At the still centre of the spinning world

'"Brainwashed?" said Nellie "I've hardly washed anything since I've been here"'
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The Independent Online

LAST TIME it was Africa, this time India. Finding lost lambs could become a habit. The first was my sister, a long time ago admittedly, who went off to Tanzania to teach blind children in a Lutheran convent. She wrote home to say she was thinking of staying on and might even become a nun. "Someone's got to go out and save her," said my mother. I was a brand new cub reporter on the Lancashire Evening Telegraph, but there wasn't anyone else. When I eventually found my sister teaching braille in a jungle clearing, she said crossly. "Honestly, mum always gets the wrong end of the stick," and then told me about the young radiographer she'd just met, which didn't sound much like someone intending to take the veil.

Last time it was Africa, this time India. Finding lost lambs could become a habit. The first was my sister, a long time ago admittedly, who went off to Tanzania to teach blind children in a Lutheran convent. She wrote home to say she was thinking of staying on and might even become a nun. "Someone's got to go out and save her," said my mother. I was a brand new cub reporter on the Lancashire Evening Telegraph, but there wasn't anyone else. When I eventually found my sister teaching braille in a jungle clearing, she said crossly. "Honestly, mum always gets the wrong end of the stick," and then told me about the young radiographer she'd just met, which didn't sound much like someone intending to take the veil.

This time it was my daughter backpacking in India since October. She e-mailed one of her sisters to say she'd been twirling for three weeks in the Buddha Hall of the ashram in Poona. Her 70-year-old teacher, she wrote, who looked like a wizard with a long white wispy beard, had lent her his twirling skirt. "Twirling," said Granny with alarm. "What does she mean twirling? I know exactly what's happened. She's been brainwashed, she's joined a cult. Someone's got to go and save her and if they don't I will."

You must know about the ashram in Poona. Everyone does. I caught up with its founder, the late Bhagwan Shree Rajneesh, aka Osho, when he decamped from Poona and set up shop in Oregon 15 years ago. Come to think of it, I did a bit of twirling out there, though I think we called it dance meditation. Unlike Nellie, I only lasted a few days ­ the blissful smiles of the Sanyassen got me down after a bit.

She was chilling out under a palm tree on a beach in South Goa when I found her. She didn't look brain-washed, a bit skinny maybe, but healthy and happy. "Granny always gets the wrong end of the stick," she said crossly. "Have you been brainwashed?" I asked severely. "Have you pledged all your worldly belongings including the £14 in your NatWest account to Osho?" In Oregon most of the happy campers had done just that, which is why, when he died, the Bhagwan had 47 Rolls Royces.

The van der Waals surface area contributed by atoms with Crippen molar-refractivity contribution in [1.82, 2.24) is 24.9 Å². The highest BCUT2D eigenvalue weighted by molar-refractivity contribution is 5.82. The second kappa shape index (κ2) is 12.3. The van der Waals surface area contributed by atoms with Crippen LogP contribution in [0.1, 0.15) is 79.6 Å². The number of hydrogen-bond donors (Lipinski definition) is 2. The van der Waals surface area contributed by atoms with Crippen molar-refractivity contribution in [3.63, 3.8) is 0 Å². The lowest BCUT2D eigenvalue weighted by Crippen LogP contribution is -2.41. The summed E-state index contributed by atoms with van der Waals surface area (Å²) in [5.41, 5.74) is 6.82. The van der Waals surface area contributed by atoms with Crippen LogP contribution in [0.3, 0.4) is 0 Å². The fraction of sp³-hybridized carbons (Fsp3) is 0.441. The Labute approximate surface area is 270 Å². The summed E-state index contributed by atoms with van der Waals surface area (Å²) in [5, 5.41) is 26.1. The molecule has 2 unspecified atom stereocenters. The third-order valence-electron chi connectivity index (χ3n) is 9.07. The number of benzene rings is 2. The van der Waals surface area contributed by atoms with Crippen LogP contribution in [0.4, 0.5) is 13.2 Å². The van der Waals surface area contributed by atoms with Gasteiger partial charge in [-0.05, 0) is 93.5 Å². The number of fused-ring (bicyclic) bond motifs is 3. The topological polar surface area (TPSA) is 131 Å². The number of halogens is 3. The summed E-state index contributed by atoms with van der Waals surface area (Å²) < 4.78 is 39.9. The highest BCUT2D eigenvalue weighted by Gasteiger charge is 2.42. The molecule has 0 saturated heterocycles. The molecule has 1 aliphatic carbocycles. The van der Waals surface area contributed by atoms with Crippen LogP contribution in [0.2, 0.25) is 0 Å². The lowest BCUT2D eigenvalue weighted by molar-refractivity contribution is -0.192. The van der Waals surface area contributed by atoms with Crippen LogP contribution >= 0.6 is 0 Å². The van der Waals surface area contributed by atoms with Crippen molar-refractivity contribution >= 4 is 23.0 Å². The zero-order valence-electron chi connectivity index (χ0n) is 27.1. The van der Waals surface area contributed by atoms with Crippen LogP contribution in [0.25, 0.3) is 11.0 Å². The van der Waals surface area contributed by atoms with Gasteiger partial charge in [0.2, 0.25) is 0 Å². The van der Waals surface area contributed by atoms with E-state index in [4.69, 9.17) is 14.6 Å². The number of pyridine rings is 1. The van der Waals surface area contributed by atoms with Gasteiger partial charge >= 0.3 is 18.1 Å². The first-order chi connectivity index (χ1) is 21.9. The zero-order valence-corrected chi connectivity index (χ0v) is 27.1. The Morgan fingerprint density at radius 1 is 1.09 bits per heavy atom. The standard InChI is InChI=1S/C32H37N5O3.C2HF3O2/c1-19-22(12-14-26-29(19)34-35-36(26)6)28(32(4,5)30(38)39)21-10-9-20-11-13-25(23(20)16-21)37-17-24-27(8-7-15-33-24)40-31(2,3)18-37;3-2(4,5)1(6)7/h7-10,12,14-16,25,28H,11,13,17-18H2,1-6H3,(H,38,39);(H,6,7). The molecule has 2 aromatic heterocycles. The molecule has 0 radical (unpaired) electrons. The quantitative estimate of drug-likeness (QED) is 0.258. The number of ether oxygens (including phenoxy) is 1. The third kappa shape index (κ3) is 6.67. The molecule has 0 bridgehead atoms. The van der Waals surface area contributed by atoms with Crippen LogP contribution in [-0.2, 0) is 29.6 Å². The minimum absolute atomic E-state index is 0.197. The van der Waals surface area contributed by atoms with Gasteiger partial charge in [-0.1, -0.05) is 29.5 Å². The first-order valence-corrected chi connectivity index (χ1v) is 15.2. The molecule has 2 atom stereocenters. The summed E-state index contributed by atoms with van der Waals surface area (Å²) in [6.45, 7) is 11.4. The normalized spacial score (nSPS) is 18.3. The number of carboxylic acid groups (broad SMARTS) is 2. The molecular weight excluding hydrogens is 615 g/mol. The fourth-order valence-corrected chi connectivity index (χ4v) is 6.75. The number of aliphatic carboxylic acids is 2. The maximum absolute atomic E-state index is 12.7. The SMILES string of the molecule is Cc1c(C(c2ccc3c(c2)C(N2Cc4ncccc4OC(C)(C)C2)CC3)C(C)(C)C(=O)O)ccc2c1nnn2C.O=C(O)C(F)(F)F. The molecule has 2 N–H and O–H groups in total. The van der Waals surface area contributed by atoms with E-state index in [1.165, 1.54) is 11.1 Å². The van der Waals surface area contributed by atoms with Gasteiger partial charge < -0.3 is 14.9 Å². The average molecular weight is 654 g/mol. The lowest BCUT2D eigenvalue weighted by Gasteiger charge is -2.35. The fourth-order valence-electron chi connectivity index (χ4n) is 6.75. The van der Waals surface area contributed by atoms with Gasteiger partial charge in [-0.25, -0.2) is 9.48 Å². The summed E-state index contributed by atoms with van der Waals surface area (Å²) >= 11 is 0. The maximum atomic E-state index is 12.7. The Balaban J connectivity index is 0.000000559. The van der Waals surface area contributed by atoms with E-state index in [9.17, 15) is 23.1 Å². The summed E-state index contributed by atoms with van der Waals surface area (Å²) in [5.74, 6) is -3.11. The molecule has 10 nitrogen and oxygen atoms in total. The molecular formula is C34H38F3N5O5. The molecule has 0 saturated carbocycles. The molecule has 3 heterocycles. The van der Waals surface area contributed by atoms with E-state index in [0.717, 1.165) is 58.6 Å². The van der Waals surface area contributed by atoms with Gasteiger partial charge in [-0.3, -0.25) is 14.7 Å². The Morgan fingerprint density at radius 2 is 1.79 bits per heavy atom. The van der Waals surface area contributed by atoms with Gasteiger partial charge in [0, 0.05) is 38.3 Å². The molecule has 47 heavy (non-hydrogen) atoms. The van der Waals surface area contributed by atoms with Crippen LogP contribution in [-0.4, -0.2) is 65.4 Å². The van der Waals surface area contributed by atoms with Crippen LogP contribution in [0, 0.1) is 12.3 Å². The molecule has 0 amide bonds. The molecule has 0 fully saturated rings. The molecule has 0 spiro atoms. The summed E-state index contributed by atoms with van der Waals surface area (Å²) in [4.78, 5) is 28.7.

"Brainwashed?" said Nellie, nibbling on her idli wada sambar (rice dumplings). We were sitting in the Dropadi Bar on Palolem Beach. "I've hardly washed anything since I've been here unless you count the sixth day colon cleanse I've just done at the Welcome Centre for Health and Wellbeing in Candolim. We didn't eat anything except alfalfa and isabgol husks to get rid of all the crud. You should have seen what came out. The Reiki Master was so pleased with my specimens he took photographs. I'll show you." "It's all right, I believe you," I said quickly. "Tell me about the ashram and the twirling."

Not a lot has changed since my generation discovered the hippy trail to Kathmandu. I remember visiting monasteries in Ladakh and returning to London resolved to be rather than do, give up meat, love everybody and even twirl occasionally. The real dilemma, surely, would be to spend six months in India and remain unchanged, even if, like with me, the change was short-lived. Where did I go wrong?

Nellie was telling me how the wizard had taught her to twirl in such a way that after a while you weren't spinning, the world was spinning and you were its still centre, when suddenly there was a great shout from the beach. I'd been vaguely aware that a construction team was trying to erect Palolem's first official street light, a 60-foot high steel lamppost, next to the bar. As it was being lifted into position the chain attached to the crane snapped and 20 tonnes of steel were heading for the bamboo roof above us.

"Get out!" someone shrieked.

The Dropadi Bar no longer exists. Its proprietor stared moodily at the wreckage and said that police and government officials were on their way to investigate and maybe make arrests. All things considered, as brains go, I'd rather have them washed than squashed.

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